In the past, these actions have made countries overwhelmed by the growing population of an inwardly cohesive people; therefore they felt “a threat to the core values, allegiances, and beliefs.” First the response was to convert them so they do not have the tendency to only interact with each other. If that failed they were expelled from the country. For example European Jews faced expulsion on an average of every 21 years from 80 different countries (Why the Jews: The Big Six). If the latter fails, the gruesome process of genocide commenced. This can be seen in the year 1096 with the massacre of the Rhineland Jews, the 125,000 Jews murdered and burned at the stake in the Spanish Inquisition of 1480, and the Ukrainian massacre of 100,000 Jews in 1648 (Katz).
Ultimately this all culminated with the six million dead Jews in the Holocaust during World War II. The resistance of Jewish assimilation has taken its toll on the people, but yet it is still the only reason they exist today. Judaism was the first idea in history that brought a change in the way people thought, however this change was met with constant resentment. Many people forget that before the first monotheistic religion, the definition of morality as we know it today did not exist. Beliefs having to do with the value of life were nonexistent: for example, human sacrifice, infanticide, and blood-sport were routine.
Even some of the greatest minds of antiquity have condoned such behavior. In Aristotle’s infamous treatise entitled “Politics” he said, “There must be a law that no imperfect or maimed child shall be brought up. And to avoid an excess of population some children must be exposed. For a limit must be fixed to the population of the state.” Another primeval area in everyday lifestyle was that of love and relationships. In ancient Greece and Rome it was considered the highest form of love for a grown man to engage in an educational and sexual relationship with a younger boy (Spiro).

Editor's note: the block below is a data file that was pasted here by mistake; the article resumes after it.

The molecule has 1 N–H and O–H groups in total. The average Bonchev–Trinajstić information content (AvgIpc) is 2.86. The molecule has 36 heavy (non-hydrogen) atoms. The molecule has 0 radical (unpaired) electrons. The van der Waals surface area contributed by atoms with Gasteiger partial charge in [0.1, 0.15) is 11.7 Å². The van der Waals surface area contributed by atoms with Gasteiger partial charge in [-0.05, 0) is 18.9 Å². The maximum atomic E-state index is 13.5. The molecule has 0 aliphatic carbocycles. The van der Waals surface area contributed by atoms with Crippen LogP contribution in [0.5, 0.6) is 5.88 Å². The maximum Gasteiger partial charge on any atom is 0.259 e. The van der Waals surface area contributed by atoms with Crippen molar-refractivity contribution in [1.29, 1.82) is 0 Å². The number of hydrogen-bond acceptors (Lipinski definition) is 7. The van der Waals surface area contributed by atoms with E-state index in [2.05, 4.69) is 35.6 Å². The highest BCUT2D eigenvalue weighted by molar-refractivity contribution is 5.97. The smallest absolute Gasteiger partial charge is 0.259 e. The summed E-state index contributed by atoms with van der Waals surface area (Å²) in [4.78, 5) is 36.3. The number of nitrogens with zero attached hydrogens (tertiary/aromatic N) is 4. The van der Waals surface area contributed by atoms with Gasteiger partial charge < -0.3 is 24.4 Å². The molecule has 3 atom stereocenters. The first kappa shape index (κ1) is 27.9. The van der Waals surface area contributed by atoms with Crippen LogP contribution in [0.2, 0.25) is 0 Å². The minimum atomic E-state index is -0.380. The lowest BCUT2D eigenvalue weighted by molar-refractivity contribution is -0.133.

Relationships with women were considered meager and less “sacred.” Even when one was in a relationship with a woman, they were not respected (Spiro). For example the Greek poet Palladas once said, “Marriage brings a man only two happy days, the day he takes his bride to bed, and the day he lays her in her grave.(Spiro)” On the same topic Rabbi Maimonides said in the Mishnah Torah, “And so our rabbis decreed that a man should honor his wife more than himself and love her as much as he loves himself.(Spiro)” When Judaism came on the scene in ~1700 BCE, it was met with so much force because it was so radically different. This idea of a tight knit family, education as a necessity, respect for peers, social justice, and the value of life all seem to be programmed into our system as if it is a natural thing to want, but in reality ancient Jews had to fight for it to become prevalent.